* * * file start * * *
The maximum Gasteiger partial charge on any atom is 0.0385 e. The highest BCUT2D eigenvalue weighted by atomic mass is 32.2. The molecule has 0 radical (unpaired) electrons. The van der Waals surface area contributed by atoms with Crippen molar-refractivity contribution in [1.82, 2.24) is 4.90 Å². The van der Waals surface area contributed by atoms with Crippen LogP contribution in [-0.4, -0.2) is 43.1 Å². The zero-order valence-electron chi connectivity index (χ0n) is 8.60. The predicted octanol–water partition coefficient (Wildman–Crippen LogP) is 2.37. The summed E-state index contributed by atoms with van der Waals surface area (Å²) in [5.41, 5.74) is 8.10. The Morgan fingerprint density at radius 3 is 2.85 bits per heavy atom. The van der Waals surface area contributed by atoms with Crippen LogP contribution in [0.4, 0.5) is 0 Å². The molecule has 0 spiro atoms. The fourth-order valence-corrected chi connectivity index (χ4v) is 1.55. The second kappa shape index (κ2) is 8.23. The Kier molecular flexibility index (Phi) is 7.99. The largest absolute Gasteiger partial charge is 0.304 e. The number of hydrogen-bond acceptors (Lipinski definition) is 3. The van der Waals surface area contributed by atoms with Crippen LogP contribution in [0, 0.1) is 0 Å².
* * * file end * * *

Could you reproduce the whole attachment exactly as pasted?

The maximum Gasteiger partial charge on any atom is 0.0385 e. The highest BCUT2D eigenvalue weighted by atomic mass is 32.2. The molecule has 0 radical (unpaired) electrons. The van der Waals surface area contributed by atoms with Crippen molar-refractivity contribution in [1.82, 2.24) is 4.90 Å². The van der Waals surface area contributed by atoms with Crippen LogP contribution in [-0.4, -0.2) is 43.1 Å². The zero-order valence-electron chi connectivity index (χ0n) is 8.60. The predicted octanol–water partition coefficient (Wildman–Crippen LogP) is 2.37. The summed E-state index contributed by atoms with van der Waals surface area (Å²) in [5.41, 5.74) is 8.10. The Morgan fingerprint density at radius 3 is 2.85 bits per heavy atom. The van der Waals surface area contributed by atoms with Crippen LogP contribution in [0.4, 0.5) is 0 Å². The molecule has 0 spiro atoms. The fourth-order valence-corrected chi connectivity index (χ4v) is 1.55. The second kappa shape index (κ2) is 8.23. The Kier molecular flexibility index (Phi) is 7.99. The largest absolute Gasteiger partial charge is 0.304 e. The number of hydrogen-bond acceptors (Lipinski definition) is 3. The van der Waals surface area contributed by atoms with Crippen LogP contribution in [0, 0.1) is 0 Å².